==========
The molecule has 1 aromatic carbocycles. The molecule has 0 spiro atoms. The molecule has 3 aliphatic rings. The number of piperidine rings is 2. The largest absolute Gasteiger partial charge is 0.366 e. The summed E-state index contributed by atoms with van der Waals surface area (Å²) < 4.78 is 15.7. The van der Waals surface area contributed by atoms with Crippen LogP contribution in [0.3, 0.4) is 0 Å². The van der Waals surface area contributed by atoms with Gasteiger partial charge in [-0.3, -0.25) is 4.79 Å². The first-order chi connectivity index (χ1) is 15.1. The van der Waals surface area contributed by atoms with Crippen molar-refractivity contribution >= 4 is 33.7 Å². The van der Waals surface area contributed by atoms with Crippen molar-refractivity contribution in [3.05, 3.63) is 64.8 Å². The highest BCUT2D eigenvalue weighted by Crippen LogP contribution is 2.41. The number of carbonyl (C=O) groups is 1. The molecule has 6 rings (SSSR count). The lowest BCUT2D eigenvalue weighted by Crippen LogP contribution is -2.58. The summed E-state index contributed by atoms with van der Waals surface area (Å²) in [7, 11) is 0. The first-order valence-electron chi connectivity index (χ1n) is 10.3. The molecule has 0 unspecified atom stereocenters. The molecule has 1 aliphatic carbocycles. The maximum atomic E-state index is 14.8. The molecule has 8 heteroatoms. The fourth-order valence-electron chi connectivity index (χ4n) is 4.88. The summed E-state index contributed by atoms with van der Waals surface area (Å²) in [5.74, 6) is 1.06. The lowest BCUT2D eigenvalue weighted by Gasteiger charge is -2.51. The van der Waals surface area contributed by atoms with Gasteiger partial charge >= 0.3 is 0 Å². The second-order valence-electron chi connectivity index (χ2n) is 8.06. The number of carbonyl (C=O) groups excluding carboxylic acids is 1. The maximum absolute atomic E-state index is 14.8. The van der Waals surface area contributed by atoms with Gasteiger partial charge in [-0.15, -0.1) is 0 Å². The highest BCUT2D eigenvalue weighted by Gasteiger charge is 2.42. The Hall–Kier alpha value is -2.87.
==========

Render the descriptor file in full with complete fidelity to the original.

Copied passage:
The molecule has 1 aromatic carbocycles. The molecule has 0 spiro atoms. The molecule has 3 aliphatic rings. The number of piperidine rings is 2. The largest absolute Gasteiger partial charge is 0.366 e. The summed E-state index contributed by atoms with van der Waals surface area (Å²) < 4.78 is 15.7. The van der Waals surface area contributed by atoms with Crippen LogP contribution in [0.3, 0.4) is 0 Å². The van der Waals surface area contributed by atoms with Gasteiger partial charge in [-0.3, -0.25) is 4.79 Å². The first-order chi connectivity index (χ1) is 15.1. The van der Waals surface area contributed by atoms with Crippen molar-refractivity contribution >= 4 is 33.7 Å². The van der Waals surface area contributed by atoms with Crippen molar-refractivity contribution in [3.05, 3.63) is 64.8 Å². The highest BCUT2D eigenvalue weighted by Crippen LogP contribution is 2.41. The number of carbonyl (C=O) groups is 1. The molecule has 6 rings (SSSR count). The lowest BCUT2D eigenvalue weighted by Crippen LogP contribution is -2.58. The summed E-state index contributed by atoms with van der Waals surface area (Å²) in [7, 11) is 0. The first-order valence-electron chi connectivity index (χ1n) is 10.3. The molecule has 0 unspecified atom stereocenters. The molecule has 1 aliphatic carbocycles. The maximum atomic E-state index is 14.8. The molecule has 8 heteroatoms. The fourth-order valence-electron chi connectivity index (χ4n) is 4.88. The summed E-state index contributed by atoms with van der Waals surface area (Å²) in [5.74, 6) is 1.06. The lowest BCUT2D eigenvalue weighted by Gasteiger charge is -2.51. The van der Waals surface area contributed by atoms with Gasteiger partial charge >= 0.3 is 0 Å². The second-order valence-electron chi connectivity index (χ2n) is 8.06. The number of carbonyl (C=O) groups excluding carboxylic acids is 1. The maximum absolute atomic E-state index is 14.8. The van der Waals surface area contributed by atoms with Gasteiger partial charge in [-0.15, -0.1) is 0 Å². The highest BCUT2D eigenvalue weighted by Gasteiger charge is 2.42. The Hall–Kier alpha value is -2.87.